A simple numpy-based genetic algorithm library for function parameter optimization.
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FitVec.py

A simple numpy-based genetic algorithm library for function parameter optimization.

Summary

You can use FitVec to "evolve" a vector of parameters that optimizes a function. This was originally made specifically for optimizing the weights of a neural network, however, it should be useful in a broad spectrum of optimization problems. It only runs on the CPU for now and is practical if the number of parameters to be optimized is less than ~1000 (of course this depends on the power of your machine and the size of your training data).

Installation

There's no installer yet, but it's a single Python function in a single Python file so for now just include the file in your project directory and import it.

How to use

The library consists of a single function, evolveParams, that expects a function to minimize (e.g. a cost function), the vector length,some optional hyperparameters and any additional parameters the supplied cost function needs (e.g. training data). The vector length is the size of the vector of parameters you are trying to evolve. For example, if you're using this for a neural network, you will need to construct a 1-dimensional vector out of all your weight matrices. If the total number of weights is say 10, then the vector length parameter will be 10. It will return an optimized set of weights in the form of a 10-length numpy array.

The optional hyperparameters tune the function of the genetic algorithm. These are the initial population size, mutation rate (eg 0.01 (1%) ), and the number of generations (e.g. 250; also known as epochs). These are supplied in the form of a tuple, e.g. (100, 0.01, 250). These default to (100, 0.01, 100) when not explicitly supplied. A mutation rate of 1% (0.01), in general, should not be changed as it empirically seems to be a good value. The initial population size and the number of generations should be changed to match the complexity of your problem. For a small feedforward neural network, an initial population of 100 and run for less than 50 generations will likely work fine. As a rule of thumb, the initial population size should be approximately 10 times the length of your parameter vector.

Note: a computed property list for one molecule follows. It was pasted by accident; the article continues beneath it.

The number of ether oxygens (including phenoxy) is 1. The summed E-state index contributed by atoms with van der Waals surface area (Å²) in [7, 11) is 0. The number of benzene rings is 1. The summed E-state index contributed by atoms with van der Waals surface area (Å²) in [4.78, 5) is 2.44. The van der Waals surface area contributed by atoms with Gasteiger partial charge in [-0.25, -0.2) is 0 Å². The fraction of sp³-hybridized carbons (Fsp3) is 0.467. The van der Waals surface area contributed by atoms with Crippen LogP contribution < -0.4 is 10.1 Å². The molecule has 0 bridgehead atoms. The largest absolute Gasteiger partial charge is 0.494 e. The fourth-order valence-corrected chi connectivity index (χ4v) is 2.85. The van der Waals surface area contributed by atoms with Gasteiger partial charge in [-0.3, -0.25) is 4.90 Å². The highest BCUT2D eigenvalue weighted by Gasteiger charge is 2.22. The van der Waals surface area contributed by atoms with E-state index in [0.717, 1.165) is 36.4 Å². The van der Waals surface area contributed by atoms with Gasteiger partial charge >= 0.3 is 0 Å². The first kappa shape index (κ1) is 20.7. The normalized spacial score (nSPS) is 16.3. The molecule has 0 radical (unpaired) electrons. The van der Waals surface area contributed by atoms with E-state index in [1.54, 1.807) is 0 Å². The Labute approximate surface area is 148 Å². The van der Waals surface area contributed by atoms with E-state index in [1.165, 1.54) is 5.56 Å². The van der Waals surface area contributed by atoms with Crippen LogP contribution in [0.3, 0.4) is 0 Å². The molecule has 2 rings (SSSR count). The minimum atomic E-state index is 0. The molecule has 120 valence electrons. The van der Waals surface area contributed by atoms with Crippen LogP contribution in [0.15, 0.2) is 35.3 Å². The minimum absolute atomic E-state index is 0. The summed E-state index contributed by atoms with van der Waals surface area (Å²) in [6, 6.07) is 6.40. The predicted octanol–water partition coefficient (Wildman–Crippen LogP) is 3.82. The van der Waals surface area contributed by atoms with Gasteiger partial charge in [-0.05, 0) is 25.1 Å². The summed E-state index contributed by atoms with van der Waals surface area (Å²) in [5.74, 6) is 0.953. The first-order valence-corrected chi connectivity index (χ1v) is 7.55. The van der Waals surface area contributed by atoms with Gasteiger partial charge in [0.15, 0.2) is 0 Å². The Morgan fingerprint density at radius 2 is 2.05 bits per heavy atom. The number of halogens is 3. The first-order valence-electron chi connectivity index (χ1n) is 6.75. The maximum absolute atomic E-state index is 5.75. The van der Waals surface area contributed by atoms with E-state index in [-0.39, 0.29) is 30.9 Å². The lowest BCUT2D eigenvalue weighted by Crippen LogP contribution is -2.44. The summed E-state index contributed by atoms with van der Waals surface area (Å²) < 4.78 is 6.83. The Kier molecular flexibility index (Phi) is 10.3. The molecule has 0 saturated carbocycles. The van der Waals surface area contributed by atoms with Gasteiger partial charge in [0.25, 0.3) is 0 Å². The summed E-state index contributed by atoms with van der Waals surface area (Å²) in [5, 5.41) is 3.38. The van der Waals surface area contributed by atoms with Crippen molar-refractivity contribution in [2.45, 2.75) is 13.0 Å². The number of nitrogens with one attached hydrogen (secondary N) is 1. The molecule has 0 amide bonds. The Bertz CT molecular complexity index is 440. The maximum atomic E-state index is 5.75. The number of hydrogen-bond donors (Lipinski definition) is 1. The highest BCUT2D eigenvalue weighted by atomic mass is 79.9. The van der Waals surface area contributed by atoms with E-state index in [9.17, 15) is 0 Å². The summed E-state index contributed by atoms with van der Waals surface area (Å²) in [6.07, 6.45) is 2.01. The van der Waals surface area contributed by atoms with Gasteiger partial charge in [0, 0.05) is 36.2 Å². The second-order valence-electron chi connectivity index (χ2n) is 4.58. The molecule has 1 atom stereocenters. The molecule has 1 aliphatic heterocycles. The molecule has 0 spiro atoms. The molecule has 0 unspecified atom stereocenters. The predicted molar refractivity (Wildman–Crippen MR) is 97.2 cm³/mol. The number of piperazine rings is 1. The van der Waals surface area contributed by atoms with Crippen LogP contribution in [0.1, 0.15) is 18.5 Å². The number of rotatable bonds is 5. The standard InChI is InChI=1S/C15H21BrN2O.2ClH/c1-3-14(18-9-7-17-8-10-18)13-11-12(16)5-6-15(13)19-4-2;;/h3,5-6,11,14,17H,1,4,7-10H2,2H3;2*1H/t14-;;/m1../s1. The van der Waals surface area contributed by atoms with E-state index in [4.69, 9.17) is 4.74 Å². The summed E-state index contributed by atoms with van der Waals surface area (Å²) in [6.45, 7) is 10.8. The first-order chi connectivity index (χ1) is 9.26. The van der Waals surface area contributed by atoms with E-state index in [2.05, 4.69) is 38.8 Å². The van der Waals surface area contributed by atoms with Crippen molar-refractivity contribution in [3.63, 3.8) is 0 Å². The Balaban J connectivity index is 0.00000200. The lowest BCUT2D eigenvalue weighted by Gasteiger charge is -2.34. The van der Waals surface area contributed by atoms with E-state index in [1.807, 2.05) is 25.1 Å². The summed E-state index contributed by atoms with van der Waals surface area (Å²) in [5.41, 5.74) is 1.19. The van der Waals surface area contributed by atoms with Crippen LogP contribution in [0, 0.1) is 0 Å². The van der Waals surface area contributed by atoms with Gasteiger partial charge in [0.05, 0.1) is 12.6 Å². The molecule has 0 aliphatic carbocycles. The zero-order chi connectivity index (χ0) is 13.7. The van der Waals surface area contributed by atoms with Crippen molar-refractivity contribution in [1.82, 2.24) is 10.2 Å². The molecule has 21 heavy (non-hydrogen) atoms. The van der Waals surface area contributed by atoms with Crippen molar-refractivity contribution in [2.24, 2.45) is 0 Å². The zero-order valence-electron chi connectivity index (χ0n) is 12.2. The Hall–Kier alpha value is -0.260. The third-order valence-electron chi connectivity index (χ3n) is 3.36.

Here's the function definition: evolveParams(costFunction, vecLength, params=(100,0.01,100), *args)

The last parameter of your cost function must be the parameter vector, because it is called in this form: costFunction(*args, optimal_params)

Example using an XOR neural network

import numpy as np
import math
import FitVec as fv

X = np.array([[0,0,1],[0,1,1],[1,0,1],[1,1,1]])
y = np.array([[0, 1, 1, 0]]).T
init_theta = 10*(np.random.random((13,1)) - 0.5)

def runForward(X, theta):
    theta1 = np.array(theta[:9]).reshape(3,3)
    theta2 = np.array(theta[9:]).reshape(4,1)
    h1 = sigmoid(np.dot(X, theta1))
    h1_bias = np.insert(h1, 3, [1,1,1,1], axis=1)
    output = sigmoid(np.dot(h1_bias, theta2))
    return output

def costFunction(X, y, theta):
    m = float(len(X))
    hThetaX = np.array(runForward(X, theta))
    return np.sum(np.abs(y - hThetaX))
def sigmoid(x): return 1 / (1 + np.exp(- x))

def demoRun():
    print("Random theta: \n%s\n" % (np.round(runForward(X, init_theta), 2)))
    print("Cost: %s\n" % (costFunction(X,y, init_theta)))
    optimal_theta = fv.evolveParams(costFunction, 13, (100,0.01,25), X, y)
    print("Optimal theta: \n%s\n" % (np.round(runForward(X, optimal_theta.reshape(13,1)), 2)))
    print("Cost: %s\n" % (costFunction(X, y, optimal_theta.reshape(13,1))))
demoRun()

Output:

Random theta:
[[ 0.61]
 [ 0.72]
 [ 0.33]
 [ 0.46]]

Cost: 2.01846904619

Best Sol'n:
[[  4.67190922  12.22       -24.91378912 -14.84       -11.67        11.3712786
   -2.99       -10.17        -6.98         7.39        44.52292934
   17.58023122  -6.48      ]]
Cost:0.00377452533293
Optimal theta:
[[ 0.]
 [ 1.]
 [ 1.]
 [ 0.]]

Cost: 0.00377452533293

Roadmap

  • Improve performance (GPU?)
  • Additional options: e.g. graphing of cost